I was really excited about the possibilities of Google+. I really enjoy using it – so much smarter and more useful and fun than facebook. I was disappointed early on when the privacy controls on my profile weren’t as fine grained as I’d like – I wanted to include a link to my blog, but only visible to members of certain circles. But all links on a Google profile page have the same access settings, so I’d have to give the same set of people access to both my research website and my blog. Not cool; it’s ok if my boss sees my research website, but not ok if she sees my blog. But Google+ is just getting started, so I cut them some slack. I submitted some feedback and thought there was a good chance Google would make a change.
I’d also hoped for Google+ to have privacy and access controls good enough to let me link my identity as Sarcozona with my real identity, at least behind the scenes – or at least make it so I could switch between the two easily. Circles seemed built for this sort of thing.
In my Google+ fantasy land, every field – including the name – would have multiple versions, or multiple, linked profiles would be permitted. I’d have my real name in the first and Sarcozona in the second. Anyone searching Sarcozona would then see my ‘Sarcozona’ profile and anyone searching my real name would see a version of my profile associated with my real name. I’d get to choose which circles see me as Sarcozona, which see me as my real name, and which see a merged version.
I figured that even if my particular version of this fantasy didn’t come true, Google+ would find a clever way to help people integrate their online identities through their service.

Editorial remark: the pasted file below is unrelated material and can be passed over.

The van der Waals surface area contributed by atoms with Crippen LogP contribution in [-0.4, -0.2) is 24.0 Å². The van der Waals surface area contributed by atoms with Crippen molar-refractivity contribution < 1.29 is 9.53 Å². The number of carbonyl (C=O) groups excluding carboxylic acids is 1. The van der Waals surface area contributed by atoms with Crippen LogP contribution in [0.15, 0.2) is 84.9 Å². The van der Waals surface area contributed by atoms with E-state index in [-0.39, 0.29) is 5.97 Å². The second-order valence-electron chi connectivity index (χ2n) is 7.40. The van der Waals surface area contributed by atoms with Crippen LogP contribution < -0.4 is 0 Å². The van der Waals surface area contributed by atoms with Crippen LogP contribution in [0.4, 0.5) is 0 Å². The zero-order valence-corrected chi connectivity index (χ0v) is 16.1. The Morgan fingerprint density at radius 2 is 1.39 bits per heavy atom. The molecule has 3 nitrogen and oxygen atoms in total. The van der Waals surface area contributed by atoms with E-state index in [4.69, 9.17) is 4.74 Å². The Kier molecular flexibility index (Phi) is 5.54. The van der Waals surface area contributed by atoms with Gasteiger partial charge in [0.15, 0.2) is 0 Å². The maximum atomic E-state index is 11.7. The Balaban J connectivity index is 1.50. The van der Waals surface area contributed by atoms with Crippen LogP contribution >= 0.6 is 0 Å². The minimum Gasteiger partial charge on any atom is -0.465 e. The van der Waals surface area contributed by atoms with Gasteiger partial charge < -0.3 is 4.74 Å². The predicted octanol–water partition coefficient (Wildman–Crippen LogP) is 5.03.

But then some people who’d set up Google+ accounts with their pseudonyms suddenly found themselves unable to access any google services, including their email. There was no warning and the appeals process was slow and confusing. Even worse, once these people’s accounts were suspended, they were unable to liberate their data. The idea that I’d always have the ability to extract my data from Google is why I’ve felt so safe using Google services: if something went wrong, I could leave with my emails, contacts, documents, etc. Now I know that if something goes wrong that might not be an option. That is terrifying. Huge amounts of my life are on Google servers. Losing access to that data would be more painful and inconvenient than my house burning down.
It’s not uncommon or wrong for people to have multiple online identities. I don’t understand why Google is handling the pseudonym issue so badly; you’d think the advertising potential for having access to everyone’s real and pseudonymous identities would be enormous.
I started using Google+ thinking it would be the answer to my social media prayers. Now I’m considering moving away from using any Google services – as much as I dread the extra work leaving will entail.